Newspaper article Manchester Evening News

'Last Cotton Tycoon' Dies Aged 84

Newspaper article Manchester Evening News

'Last Cotton Tycoon' Dies Aged 84

Article excerpt

Edmund Gartside, the man once dubbed Lancashire's 'last cotton tycoon' has died aged 84, his family has announced.

The grandson of a spinner who built the Royton-based Shiloh empire, Major Gartside spent almost 40 years working in the family firm.

His efforts helped keep Shiloh alive over decades of struggle against cheap foreign competition, man-made fibres and what he once called "total government indifference to the fate of one of Britain's most important industries".

The firm was founded by Edmund's grandfather Tommy in 1874. At its height it oversaw 14 mills in Royton alone, employing hundreds of people.

In 1997 Edmund, who died peacefully at home on Saturday surrounded by his family, spearheaded a £4.2m takeover of Courtaulds in Bolton saving 350 spinners' job at the once giant Bolton mill.

Speaking to the press on his first visit to the firm Mr Gartside, a life-long resident of Rochdale, outlined his determination to keep the region's cotton industry alive -but also gave an insight into the pragmatic business acumen required to do so.

He said: "This country was built on making things and I am doing everything in my power to keep that tradition alive. "In all but the most difficult economic circumstances Shiloh has managed to give the shareholders a return. We have done so by exploiting specialist markets in a range of products from high-fashion yarns through base materials for conveyor belts and cotton wool for medical purposes.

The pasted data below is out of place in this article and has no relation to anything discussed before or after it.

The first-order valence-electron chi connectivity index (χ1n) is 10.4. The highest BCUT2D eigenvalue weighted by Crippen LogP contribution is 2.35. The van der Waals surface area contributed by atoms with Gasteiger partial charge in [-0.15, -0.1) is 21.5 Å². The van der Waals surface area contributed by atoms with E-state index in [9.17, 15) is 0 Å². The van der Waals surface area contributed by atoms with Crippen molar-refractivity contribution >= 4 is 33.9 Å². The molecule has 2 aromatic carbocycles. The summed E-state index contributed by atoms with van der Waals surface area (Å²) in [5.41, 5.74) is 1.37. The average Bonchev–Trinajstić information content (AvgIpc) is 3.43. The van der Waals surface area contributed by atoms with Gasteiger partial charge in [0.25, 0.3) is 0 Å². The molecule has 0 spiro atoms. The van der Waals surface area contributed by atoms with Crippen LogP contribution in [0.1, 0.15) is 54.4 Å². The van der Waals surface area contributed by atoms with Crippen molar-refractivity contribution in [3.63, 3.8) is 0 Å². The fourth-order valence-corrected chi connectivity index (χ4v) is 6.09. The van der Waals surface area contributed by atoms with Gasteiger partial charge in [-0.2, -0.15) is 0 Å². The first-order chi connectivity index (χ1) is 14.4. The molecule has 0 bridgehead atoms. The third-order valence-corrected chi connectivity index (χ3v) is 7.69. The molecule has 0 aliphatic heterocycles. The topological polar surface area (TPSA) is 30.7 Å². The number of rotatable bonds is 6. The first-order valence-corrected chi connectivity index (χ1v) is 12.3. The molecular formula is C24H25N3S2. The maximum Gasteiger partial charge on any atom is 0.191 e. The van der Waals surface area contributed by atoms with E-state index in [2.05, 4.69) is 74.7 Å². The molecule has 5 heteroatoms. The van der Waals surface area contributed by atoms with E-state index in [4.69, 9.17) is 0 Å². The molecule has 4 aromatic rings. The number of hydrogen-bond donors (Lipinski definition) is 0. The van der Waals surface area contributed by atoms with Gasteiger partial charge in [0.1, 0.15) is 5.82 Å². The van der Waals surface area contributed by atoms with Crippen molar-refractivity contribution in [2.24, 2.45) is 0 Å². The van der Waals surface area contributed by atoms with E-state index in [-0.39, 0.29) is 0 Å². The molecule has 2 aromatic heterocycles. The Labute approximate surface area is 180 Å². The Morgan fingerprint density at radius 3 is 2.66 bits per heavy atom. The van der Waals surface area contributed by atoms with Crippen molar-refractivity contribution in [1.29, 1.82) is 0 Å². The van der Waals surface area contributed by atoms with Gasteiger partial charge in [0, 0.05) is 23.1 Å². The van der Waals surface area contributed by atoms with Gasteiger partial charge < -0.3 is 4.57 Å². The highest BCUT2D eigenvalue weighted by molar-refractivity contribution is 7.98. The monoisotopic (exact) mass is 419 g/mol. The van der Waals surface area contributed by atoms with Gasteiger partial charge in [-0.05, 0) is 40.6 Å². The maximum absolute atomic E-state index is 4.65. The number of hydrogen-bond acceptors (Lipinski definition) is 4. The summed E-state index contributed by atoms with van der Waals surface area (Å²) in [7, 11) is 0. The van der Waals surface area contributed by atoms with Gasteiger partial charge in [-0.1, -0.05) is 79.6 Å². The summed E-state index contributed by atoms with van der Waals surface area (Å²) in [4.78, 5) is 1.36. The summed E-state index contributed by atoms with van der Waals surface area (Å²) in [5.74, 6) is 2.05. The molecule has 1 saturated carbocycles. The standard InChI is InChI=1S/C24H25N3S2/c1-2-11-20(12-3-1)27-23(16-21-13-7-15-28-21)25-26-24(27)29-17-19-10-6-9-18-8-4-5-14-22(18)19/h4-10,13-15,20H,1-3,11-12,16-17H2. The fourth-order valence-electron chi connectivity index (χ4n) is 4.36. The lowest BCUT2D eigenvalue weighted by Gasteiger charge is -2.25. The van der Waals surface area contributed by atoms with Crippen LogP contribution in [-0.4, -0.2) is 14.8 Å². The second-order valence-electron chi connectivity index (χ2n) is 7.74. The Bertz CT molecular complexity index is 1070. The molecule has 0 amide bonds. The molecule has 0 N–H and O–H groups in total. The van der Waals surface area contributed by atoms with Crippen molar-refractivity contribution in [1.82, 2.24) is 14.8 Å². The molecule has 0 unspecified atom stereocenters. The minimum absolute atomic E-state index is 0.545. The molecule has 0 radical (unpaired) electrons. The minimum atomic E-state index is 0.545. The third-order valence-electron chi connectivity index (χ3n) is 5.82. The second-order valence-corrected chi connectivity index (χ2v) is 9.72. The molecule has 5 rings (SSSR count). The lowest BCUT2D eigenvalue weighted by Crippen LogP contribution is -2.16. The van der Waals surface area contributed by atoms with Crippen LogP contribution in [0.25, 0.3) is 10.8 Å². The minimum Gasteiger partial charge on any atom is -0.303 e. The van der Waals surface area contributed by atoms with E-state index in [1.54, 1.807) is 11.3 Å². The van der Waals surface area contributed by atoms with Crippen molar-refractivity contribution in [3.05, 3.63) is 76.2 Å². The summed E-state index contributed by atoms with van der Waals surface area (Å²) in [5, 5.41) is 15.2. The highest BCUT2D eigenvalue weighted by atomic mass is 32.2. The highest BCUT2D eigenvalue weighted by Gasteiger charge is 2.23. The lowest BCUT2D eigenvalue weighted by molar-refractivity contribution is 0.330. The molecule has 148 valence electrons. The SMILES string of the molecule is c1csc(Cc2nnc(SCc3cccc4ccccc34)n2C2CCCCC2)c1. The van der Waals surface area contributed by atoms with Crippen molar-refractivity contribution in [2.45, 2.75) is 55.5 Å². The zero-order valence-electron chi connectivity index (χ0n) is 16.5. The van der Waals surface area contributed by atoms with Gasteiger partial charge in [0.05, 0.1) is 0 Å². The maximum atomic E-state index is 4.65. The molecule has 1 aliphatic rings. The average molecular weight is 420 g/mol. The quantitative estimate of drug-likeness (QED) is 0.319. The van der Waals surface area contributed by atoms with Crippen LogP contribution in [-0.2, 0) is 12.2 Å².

"Nobody's company can compete with India, Turkey or now Indonesia in run-of-the-mill, downmarket cotton.

"We rely on quality, expertise and quick delivery to make our profits. And although the word 'profit' is not fashionable in some quarters, without it the people we now employ would be out of a job."

Shiloh Spinners Ltd was dissolved in 2009, but Mr Gartside continued in business through a successful healthcare service company which keeps the Shiloh name alive to this day.

Throughout the 1960s, 70s and 80s, Mr Gartside, who was educated at Winchester and Trinity College Cambridge, held senior positions on several trade bodies including the British Textiles Employers' Association, the Council of British Cotton Textiles, Eurocotton, and the International Textile Manufacturers' Federation, campaigning vigorously on behalf of the Lancashire textiles industry and its workers. …

Search by... Author
Show... All Results Primary Sources Peer-reviewed

Oops!

An unknown error has occurred. Please click the button below to reload the page. If the problem persists, please try again in a little while.